Data Overview


Overview of the Drug Overdose Epidemic: Behind the Numbers

The United States is amid the deadliest drug crisis ever in its history. Drug overdose deaths, including those involving prescription and illicit opioids, continue to increase and affect those of all ages, races, and socioeconomic statuses, in both urban and rural areas.

Nonfatal Drug Overdoses:

For every fatal drug overdose, there are many more nonfatal overdoses, each one causing its own emotional and economic toll. This fast-moving epidemic does not distinguish among race, age, sex, or state or county lines. Current, timelier collection of emergency department (ED) visit information can be used to more efficiently identify, track, and respond to changes in drug overdose trends.

Timely data can improve coordination among partners such as public health, healthcare, public safety and first response, community members, and governmental agencies to promote readiness for increases in overdose at local, regional, and state levels.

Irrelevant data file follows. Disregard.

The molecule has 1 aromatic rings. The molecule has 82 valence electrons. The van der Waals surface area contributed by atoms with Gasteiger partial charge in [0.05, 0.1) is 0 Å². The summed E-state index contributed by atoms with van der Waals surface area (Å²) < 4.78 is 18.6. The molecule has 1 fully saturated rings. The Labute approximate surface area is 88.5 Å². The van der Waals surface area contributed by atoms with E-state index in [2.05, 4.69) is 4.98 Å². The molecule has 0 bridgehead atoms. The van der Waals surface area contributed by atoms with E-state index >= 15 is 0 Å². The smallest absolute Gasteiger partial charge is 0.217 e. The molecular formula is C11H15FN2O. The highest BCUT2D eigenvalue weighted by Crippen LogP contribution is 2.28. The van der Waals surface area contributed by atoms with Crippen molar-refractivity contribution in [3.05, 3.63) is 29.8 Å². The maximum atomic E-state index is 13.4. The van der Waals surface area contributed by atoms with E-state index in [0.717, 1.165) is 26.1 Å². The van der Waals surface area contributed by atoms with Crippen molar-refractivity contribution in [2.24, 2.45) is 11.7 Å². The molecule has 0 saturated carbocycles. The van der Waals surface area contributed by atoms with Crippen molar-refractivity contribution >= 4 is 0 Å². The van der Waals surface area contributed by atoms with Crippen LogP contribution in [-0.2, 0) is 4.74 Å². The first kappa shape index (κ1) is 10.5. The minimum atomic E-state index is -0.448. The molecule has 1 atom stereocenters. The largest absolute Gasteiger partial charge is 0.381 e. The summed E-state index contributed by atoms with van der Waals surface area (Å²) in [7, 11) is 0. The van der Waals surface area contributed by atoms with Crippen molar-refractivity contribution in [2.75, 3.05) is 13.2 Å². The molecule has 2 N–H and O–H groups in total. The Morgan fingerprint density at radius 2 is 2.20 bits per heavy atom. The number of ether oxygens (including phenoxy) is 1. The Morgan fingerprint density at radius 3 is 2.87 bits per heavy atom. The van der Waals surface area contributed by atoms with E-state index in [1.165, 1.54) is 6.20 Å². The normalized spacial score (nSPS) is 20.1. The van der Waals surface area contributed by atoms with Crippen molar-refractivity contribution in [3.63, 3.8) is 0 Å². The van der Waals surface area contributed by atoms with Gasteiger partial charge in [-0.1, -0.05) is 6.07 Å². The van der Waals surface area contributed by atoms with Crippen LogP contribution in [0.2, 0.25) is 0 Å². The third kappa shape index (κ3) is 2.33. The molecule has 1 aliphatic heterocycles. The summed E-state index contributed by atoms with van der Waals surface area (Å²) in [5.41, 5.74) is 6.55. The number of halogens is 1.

Overdose Prevention:

Research indicates that individuals who have had at least one drug overdose are more likely to experience another. If a person is seen in the ED for a drug overdose, there is an opportunity to link that individual to services that can subsequently prevent additional overdoses and improve health outcomes.

Data and Statistics

See the Data

Syndromic Data Dashbaord Kansas Opioid Vulnerability Assessment Final Report Mortality Data Dashbaord

KSTRACS National Center for Health Statistics CDC Website